The Wildcat Tribune

‘Tis the season?

Sheyda Ladjevardi, Assistant Photography Editor

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Let’s face it.

The holidays aren’t the same anymore, and they haven’t been for a while now. Each year it seems that the rushing excitement that surrounds the holiday season is drowned out by the stress and pressure of everyday life.

The gradual decline in holiday spirit signals this feeling of emptiness during a season that’s meant to make you feel warm and fuzzy. You may think to yourself, “Perhaps there aren’t enough lights out, or Santas in shopping malls. Maybe an ugly sweater and some stockings will do the trick.”

Many of us have been there before, and while putting in effort to get into a festive mindset may bring back the nostalgic feeling of the holidays, there is no doubt that the excitement that we once felt as children is not the same now that many of us have grown older.

While people suspect that there are different factors leading to this change ranging from seasonal depression, the stress of finals week, or simply just growing up, senior Kashish Pandey shares her personal insight in reference to her celebration of Diwali, the Hindu celebration of light, which symbolizes the spiritual victory of light over darkness.

“As you grow up, you can get carried away by other events occuring in your life during that time too, so when these holidays come, it almost feels obligatory to just celebrate and get it over with.”

This argument highlights the way responsibilities tend to pile up as we grow up and simply lack the time to enjoy the festivities and gatherings.

Sasha Hassan

Holidays easily begin to mix in with burdensome every day obligations and as a resort, we lack the capacity for enjoyment. While it is different for everyone, a common theme that interferes with holiday celebrations is merely just being too busy.

But perhaps this fluctuates based on the priorities of the individual. Someone who takes the time to decorate their home during the season may be more likely to stay festive as opposed to someone who’s left this old tradition in the past as they transitioned into adulthood.  

Although it can be rather difficult to make time for celebration in our tightly-packed schedules, there are a few brisk changes that can be made to raise holiday spirits, despite stressful times. Simply swapping out your regular playlist for some holiday tunes or festively decorating your space can bring a refreshing change. Even making time to watch a holiday film, indulging in your favorite holiday foods and drinks and partaking in activities tailored toward the seasonal weather change could make a big shift in your outlook of  the holiday season.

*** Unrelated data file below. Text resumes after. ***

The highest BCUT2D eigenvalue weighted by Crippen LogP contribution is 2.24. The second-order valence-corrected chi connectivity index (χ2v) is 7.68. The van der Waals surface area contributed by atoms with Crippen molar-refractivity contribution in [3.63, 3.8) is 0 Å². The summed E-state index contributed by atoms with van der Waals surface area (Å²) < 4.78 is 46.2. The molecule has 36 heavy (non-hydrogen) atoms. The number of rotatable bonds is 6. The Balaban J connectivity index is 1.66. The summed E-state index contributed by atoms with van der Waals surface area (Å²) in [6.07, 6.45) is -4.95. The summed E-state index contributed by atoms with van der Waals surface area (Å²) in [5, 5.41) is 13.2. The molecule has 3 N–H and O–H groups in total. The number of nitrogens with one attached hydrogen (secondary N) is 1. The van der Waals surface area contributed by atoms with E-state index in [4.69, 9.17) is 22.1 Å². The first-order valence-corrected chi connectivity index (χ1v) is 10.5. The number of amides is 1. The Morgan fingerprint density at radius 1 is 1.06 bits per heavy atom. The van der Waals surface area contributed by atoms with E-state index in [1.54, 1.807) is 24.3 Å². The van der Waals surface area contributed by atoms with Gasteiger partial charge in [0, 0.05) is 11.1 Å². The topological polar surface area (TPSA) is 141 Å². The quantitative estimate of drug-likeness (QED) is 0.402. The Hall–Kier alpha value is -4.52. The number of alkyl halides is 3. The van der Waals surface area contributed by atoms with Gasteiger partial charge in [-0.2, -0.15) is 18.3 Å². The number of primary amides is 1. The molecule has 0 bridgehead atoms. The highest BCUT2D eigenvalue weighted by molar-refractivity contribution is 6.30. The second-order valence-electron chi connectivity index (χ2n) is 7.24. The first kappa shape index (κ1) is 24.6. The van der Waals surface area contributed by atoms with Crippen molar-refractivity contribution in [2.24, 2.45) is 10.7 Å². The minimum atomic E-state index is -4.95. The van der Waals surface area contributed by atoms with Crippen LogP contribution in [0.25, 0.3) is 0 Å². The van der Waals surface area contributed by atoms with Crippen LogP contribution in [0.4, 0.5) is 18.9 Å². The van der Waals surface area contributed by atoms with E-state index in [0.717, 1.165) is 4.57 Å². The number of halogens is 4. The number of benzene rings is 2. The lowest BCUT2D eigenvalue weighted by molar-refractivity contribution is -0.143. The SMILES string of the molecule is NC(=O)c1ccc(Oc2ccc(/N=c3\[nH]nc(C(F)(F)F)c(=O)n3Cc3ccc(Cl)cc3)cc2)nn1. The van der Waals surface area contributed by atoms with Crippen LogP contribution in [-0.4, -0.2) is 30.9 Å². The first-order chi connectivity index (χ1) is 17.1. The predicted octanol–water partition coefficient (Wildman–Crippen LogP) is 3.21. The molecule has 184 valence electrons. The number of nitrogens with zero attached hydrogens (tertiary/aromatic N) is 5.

Holiday celebrations may not appeal to everyone, as some people may find them childish or just a waste of time. On the opposite end of the spectrum, junior Mikaela Reyes discloses some ways that she enjoys celebrating the season.

“I like to blast Christmas music around my house in addition to lighting holiday candles and drinking hot chocolate because I can feel the holiday spirit in my surroundings,” Reyes tells.

Perhaps it is simply the gesture of allowing oneself to enjoy the holidays that makes them feel more exciting — stripping away the worries of indulging in one’s innocence.

With all things considered, it is understandable that there may never be a convenient time for the holidays, but that shouldn’t stop you from enjoying the season. While it’s true that annual celebrations are not essential, they can provide some fun and variety to spice up everyday life and should be taken advantage of in any way desired.

Whether you chose to decorate your living space, listen to holiday music or step out onto an ice skating rink, the holidays are yours to enjoy if you may choose to.

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About the Contributors
Sheyda Ladjevardi, Assistant Photography Editor

Sheyda wants to pursue a career in journalism and loves being a part of the Tribune family. She was a first year staff writer for the Tribune last year. She is a Trader Joe’s enthusiast, and there is a...

Sasha Hassan, News Editor

Sasha joined the Tribune to pursue her love of writing. In the past, Sasha served two years on her middle school paper and three years on The Wildcat Tribune as a copy editor for a year and a page editor for...

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‘Tis the season?